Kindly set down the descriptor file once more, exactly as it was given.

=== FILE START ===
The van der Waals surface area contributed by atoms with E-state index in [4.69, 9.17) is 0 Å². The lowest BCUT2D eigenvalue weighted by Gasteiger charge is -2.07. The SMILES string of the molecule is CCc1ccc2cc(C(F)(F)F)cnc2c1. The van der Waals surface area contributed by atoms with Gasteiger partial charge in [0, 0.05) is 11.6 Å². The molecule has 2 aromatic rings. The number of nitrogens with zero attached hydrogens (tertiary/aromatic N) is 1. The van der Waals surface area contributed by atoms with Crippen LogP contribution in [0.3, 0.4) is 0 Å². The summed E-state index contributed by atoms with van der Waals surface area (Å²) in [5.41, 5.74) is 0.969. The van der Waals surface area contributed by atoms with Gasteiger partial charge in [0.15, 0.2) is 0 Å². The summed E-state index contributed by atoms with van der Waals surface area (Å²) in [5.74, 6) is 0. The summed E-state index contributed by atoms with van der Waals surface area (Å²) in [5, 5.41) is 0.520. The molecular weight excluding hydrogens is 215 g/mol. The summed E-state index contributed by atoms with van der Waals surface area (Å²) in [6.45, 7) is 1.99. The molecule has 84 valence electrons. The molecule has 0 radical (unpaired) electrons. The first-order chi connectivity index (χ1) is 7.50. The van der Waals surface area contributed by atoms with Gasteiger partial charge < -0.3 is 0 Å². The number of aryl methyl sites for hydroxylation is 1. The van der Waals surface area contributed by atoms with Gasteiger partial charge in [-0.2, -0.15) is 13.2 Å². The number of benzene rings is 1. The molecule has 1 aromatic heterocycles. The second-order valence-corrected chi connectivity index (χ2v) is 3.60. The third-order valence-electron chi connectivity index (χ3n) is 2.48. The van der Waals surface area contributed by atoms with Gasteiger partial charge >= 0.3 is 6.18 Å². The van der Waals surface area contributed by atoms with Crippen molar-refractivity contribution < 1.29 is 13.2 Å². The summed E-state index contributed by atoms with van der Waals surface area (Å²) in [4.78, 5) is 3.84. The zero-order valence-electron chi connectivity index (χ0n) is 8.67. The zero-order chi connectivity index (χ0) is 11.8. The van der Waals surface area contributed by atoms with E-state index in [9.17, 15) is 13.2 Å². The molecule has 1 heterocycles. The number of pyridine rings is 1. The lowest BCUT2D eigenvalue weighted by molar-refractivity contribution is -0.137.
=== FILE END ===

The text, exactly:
The van der Waals surface area contributed by atoms with E-state index in [4.69, 9.17) is 0 Å². The lowest BCUT2D eigenvalue weighted by Gasteiger charge is -2.07. The SMILES string of the molecule is CCc1ccc2cc(C(F)(F)F)cnc2c1. The van der Waals surface area contributed by atoms with Gasteiger partial charge in [0, 0.05) is 11.6 Å². The molecule has 2 aromatic rings. The number of nitrogens with zero attached hydrogens (tertiary/aromatic N) is 1. The van der Waals surface area contributed by atoms with Crippen LogP contribution in [0.3, 0.4) is 0 Å². The summed E-state index contributed by atoms with van der Waals surface area (Å²) in [5.41, 5.74) is 0.969. The van der Waals surface area contributed by atoms with Gasteiger partial charge in [0.15, 0.2) is 0 Å². The summed E-state index contributed by atoms with van der Waals surface area (Å²) in [5.74, 6) is 0. The summed E-state index contributed by atoms with van der Waals surface area (Å²) in [5, 5.41) is 0.520. The molecular weight excluding hydrogens is 215 g/mol. The summed E-state index contributed by atoms with van der Waals surface area (Å²) in [6.45, 7) is 1.99. The molecule has 84 valence electrons. The molecule has 0 radical (unpaired) electrons. The first-order chi connectivity index (χ1) is 7.50. The van der Waals surface area contributed by atoms with Gasteiger partial charge < -0.3 is 0 Å². The number of aryl methyl sites for hydroxylation is 1. The van der Waals surface area contributed by atoms with Gasteiger partial charge in [-0.2, -0.15) is 13.2 Å². The number of benzene rings is 1. The molecule has 1 aromatic heterocycles. The second-order valence-corrected chi connectivity index (χ2v) is 3.60. The third-order valence-electron chi connectivity index (χ3n) is 2.48. The van der Waals surface area contributed by atoms with Gasteiger partial charge >= 0.3 is 6.18 Å². The van der Waals surface area contributed by atoms with Crippen molar-refractivity contribution < 1.29 is 13.2 Å². The summed E-state index contributed by atoms with van der Waals surface area (Å²) in [4.78, 5) is 3.84. The zero-order valence-electron chi connectivity index (χ0n) is 8.67. The zero-order chi connectivity index (χ0) is 11.8. The van der Waals surface area contributed by atoms with E-state index in [9.17, 15) is 13.2 Å². The molecule has 1 heterocycles. The number of pyridine rings is 1. The lowest BCUT2D eigenvalue weighted by molar-refractivity contribution is -0.137.